The answer came after I remembered seeing these Black and Decker Jumpstarter / Power supply thingies at a Sears local service center. A quick trip to AutoZone and lo, there one was. 400amp, has a 12v socket on it, charges from 12v or from 110v, has a compressor, and says it has no problems cycling from fully charged to low charge, just don’t do it constantly. Perfect. $79 later, and it was mine.

At a previous campout, we had used a similar hookup (loaned to us by another camper), but it was much smaller (maybe 100amp?), and really didn’t hold up for a whole weekend. I think it started out low charge too.

I charged up the battery, and installed it into the footwell on the passenger side of the van. Using the 12v connection from my XM receiver, I jacked it into the battery, and lo! No whining! A totally isolated power source.

It turns out the power held up beautifully, powering first my XM receiver, then my ipod, and back again, for the entire trip, without losing more than a quarter of its charge. Excellent. I’ll be able to power my toys on the trip, then move it to the trailer for powering lights and other accessories while we’re camped.

The drive out in an of itself wasn’t particularly eventful. I went over several sets of “mountains” (the quotes there for Rosa’s benefit – being from Wyoming, hearing easterners refer to our little lumps as ‘mountains’ gives her a chuckle) – regardless, they were a lot of work to get over. The van held up great, though I certainly did spend time in the 40mph lane going over some hills.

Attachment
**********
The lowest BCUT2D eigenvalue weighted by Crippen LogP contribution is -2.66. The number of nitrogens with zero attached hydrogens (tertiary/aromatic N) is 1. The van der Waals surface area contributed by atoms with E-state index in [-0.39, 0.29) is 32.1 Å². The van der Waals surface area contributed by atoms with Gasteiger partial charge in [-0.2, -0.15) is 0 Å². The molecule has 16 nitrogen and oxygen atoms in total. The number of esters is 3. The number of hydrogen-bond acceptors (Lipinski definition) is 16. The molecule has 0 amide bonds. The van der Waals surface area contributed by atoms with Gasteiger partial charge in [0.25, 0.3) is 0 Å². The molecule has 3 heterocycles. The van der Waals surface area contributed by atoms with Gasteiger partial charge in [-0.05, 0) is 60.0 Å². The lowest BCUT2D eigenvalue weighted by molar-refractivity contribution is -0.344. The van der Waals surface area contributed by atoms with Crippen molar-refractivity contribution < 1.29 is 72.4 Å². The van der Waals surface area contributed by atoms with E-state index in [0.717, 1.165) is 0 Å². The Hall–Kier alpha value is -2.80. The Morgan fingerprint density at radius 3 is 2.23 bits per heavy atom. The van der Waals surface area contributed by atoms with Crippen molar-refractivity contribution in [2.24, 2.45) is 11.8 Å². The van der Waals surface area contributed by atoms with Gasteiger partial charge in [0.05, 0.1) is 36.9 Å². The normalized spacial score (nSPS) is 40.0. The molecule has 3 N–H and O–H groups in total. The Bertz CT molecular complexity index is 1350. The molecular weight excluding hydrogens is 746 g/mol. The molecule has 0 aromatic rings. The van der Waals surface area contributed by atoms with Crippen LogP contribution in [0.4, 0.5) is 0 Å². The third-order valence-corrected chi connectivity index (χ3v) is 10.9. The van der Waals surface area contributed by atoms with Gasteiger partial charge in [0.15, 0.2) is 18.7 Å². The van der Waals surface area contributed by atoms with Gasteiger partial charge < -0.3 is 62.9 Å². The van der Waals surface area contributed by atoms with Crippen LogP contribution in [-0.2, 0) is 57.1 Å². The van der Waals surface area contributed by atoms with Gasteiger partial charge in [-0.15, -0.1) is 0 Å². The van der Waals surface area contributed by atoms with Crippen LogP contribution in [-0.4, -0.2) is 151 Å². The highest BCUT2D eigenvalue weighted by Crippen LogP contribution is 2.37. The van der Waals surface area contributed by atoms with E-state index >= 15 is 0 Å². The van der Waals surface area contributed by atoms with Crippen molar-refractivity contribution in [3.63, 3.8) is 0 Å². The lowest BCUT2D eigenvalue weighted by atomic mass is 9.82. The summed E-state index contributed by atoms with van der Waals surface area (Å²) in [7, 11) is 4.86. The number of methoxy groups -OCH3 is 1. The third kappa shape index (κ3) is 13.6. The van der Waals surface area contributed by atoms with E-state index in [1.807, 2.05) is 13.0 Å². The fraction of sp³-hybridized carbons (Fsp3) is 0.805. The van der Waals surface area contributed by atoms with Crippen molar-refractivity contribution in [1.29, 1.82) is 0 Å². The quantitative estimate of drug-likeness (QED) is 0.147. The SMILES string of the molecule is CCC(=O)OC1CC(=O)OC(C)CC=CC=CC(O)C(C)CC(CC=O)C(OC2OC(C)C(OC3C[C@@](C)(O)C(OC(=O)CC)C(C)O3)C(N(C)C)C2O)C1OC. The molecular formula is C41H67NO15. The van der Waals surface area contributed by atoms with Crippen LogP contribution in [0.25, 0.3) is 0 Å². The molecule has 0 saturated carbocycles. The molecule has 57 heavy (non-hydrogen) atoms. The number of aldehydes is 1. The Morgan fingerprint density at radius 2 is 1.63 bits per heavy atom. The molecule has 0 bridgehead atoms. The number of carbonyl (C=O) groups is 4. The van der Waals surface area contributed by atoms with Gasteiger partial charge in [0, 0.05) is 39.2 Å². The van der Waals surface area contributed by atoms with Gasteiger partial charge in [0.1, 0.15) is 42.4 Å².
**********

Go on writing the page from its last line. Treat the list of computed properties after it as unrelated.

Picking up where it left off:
Pennsylvania is HUGE, and has some absolutely gorgeous countryside. I had forgotten how empty the middle of the state is. Even within 30miles of Pittsburgh, it’s wide open rural.

P7130023.JPGIt rained occasionally, but mostly was overcast and just humid.

Today we pack up and head off to the campsite. The forecast for the weekend is occasional thunderstorms (which are wonderful when the trailer is all set up and comfy), but a little tricky for getting around and socializing. We’ll see!





Say it ain’t so! U-Bet not in glass anymore?

11 07 2006

From Foxs Syrups Website (Granted, the website is 4 years out of date, but still!) :

U-bet Plastic Bottle at November 01, 2002
We are pleased to announce that we are changing our packaging to a NEW plastic squeeze bottle.
After 75+ years in glass, we have decided that in order to better serve you, our customers, we must change our packaging. Be assured that our product has not nor will ever change at all. We are committed to the same standards of excellence that we have always strove to achieve.

A certain someone once got me an entire case of u-bet chocolate syrup in the 32oz glass jars. They lasted almost a year. I’d be mighty sad if the wonderful glass jars are no more!